Mental Health is “a state of well-being in which the individual realizes his or her own abilities, can cope with the normal stresses of life, can work productively and fruitfully, and can contribute to his or her community” (WHO, 2001). Mental Health is made up of three components which include: emotional well-being, psychological well-being, and social well-being (CDC, 2013). Mental Health is an essential part of our lives, and just like we exercise to maintain our physical health, we must practice different strategies to maintain and strengthen our mental health. The problem with sustaining and improving our mental health is that starting when we are young we are socialized to believe that mental illness and emotional health are undervalued forms of illness. Individuals who have mental illness face the stigmas associated with receiving a diagnosis, which impacts their decision to seek out treatments. For some reason as humans, it is easier for us to accept that our bodies can be hurt than it is to think about our brains and our minds falling ill. The reality is though that the brain is an organ just like any other organ in your body and it can become sick. So How do we prevent our brains from becoming sick? What can we do to change the way society views mental illness and emotional health?
One of the answers to the questions that I just posed above, is by educating people on mental health. As a society, we don’t talk about the concepts involved with mental health the way that we do when we discuss the concepts involved with physical health (Winch, 2015). People don’t know how to maintain their emotional health and practice good “emotional hygiene” (Winch, 2015). This is surprising because people tend to experience psychological injuries far more frequently than they experience physical injuries (Winch,2015). What we need to realize as a society, is that our bodies and our minds work together. If we wish to be healthy, we cannot place more value on physical health than we do on mental health or vice versa. In his TED Talk (shown below) Guy Winch talks about why we need to practice emotional first-aid. In the video, he explains four concepts: loneliness, failure, rejection, and rumination, and discusses how each of these concepts are toxic to our lives. In his video Winch poses an important point, factors that are involved in our mental health cannot be ignored. We need to recognize when we are mentally hurt so that we can seek out the proper interventions, increasing the quality of our lives.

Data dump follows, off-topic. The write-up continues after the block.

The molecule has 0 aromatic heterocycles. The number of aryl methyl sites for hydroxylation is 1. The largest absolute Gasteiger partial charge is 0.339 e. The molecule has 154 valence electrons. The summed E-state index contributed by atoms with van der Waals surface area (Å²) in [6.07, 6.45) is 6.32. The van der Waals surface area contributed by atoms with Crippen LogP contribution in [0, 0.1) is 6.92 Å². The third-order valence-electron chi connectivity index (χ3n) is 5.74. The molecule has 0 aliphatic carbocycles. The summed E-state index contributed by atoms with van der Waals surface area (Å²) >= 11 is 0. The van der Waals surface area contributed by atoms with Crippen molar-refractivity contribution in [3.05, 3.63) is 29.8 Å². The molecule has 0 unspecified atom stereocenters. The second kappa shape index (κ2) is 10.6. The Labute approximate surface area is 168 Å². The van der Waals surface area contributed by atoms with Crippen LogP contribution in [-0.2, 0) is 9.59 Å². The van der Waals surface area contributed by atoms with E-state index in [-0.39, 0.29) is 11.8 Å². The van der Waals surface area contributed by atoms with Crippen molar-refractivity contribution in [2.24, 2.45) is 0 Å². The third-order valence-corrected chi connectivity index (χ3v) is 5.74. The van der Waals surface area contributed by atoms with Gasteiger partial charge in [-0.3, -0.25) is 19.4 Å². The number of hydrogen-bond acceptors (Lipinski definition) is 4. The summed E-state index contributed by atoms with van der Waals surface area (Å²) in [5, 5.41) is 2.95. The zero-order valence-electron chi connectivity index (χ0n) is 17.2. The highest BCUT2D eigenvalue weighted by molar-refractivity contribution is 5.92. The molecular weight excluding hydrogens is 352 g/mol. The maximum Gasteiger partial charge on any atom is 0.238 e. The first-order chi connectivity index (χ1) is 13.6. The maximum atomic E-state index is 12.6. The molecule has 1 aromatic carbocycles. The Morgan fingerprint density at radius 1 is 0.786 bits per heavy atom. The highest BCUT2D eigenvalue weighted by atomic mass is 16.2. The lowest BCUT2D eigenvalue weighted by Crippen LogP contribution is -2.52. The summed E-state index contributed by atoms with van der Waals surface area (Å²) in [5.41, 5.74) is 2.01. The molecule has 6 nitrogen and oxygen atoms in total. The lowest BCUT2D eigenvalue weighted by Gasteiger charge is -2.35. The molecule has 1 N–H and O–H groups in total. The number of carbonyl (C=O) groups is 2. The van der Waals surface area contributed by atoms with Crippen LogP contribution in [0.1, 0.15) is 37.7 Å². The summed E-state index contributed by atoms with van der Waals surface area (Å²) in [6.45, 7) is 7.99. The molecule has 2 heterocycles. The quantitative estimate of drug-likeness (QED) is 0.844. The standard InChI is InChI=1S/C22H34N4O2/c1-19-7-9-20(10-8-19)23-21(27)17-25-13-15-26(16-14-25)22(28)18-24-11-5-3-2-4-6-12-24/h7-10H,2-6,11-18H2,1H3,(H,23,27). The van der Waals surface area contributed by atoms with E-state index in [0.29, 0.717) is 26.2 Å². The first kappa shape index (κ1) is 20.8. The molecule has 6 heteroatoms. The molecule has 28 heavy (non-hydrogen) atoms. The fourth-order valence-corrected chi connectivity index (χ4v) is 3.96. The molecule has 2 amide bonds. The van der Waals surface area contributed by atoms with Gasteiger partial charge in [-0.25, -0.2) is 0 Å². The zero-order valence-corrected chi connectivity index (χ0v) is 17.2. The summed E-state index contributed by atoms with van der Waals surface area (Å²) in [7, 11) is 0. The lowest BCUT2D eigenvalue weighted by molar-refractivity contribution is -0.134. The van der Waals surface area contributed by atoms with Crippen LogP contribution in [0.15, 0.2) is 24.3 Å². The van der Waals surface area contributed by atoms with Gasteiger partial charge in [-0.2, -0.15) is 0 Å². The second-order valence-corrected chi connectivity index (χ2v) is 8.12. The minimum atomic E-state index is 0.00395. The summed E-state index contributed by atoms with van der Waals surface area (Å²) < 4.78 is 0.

The big picture here is that no matter who you are, where you came from, or where you are going, you are human. As a human, if you intend to maintain a healthy lifestyle you need to balance all of the components of your life (physical and mental). There are no favorites because illness is illness no matter what the type. So weather you scrape your knee, or feel extreme depression, you need to recognize that you are hurt and seek out the appropriate resources so that you can heal.
Mental Health Basics. (2013, October 04). Retrieved August 30, 2017, from https://www.cdc.gov/mentalhealth/basics.htm
World Health Organization. Strengthening Mental Health Promotion. Geneva, World Health Organization (Fact sheet no. 220), 2001.
Winch, G. (2015, February 16). Retrieved August 30, 2017, from https://www.youtube.com/watch?v=F2hc2FLOdhI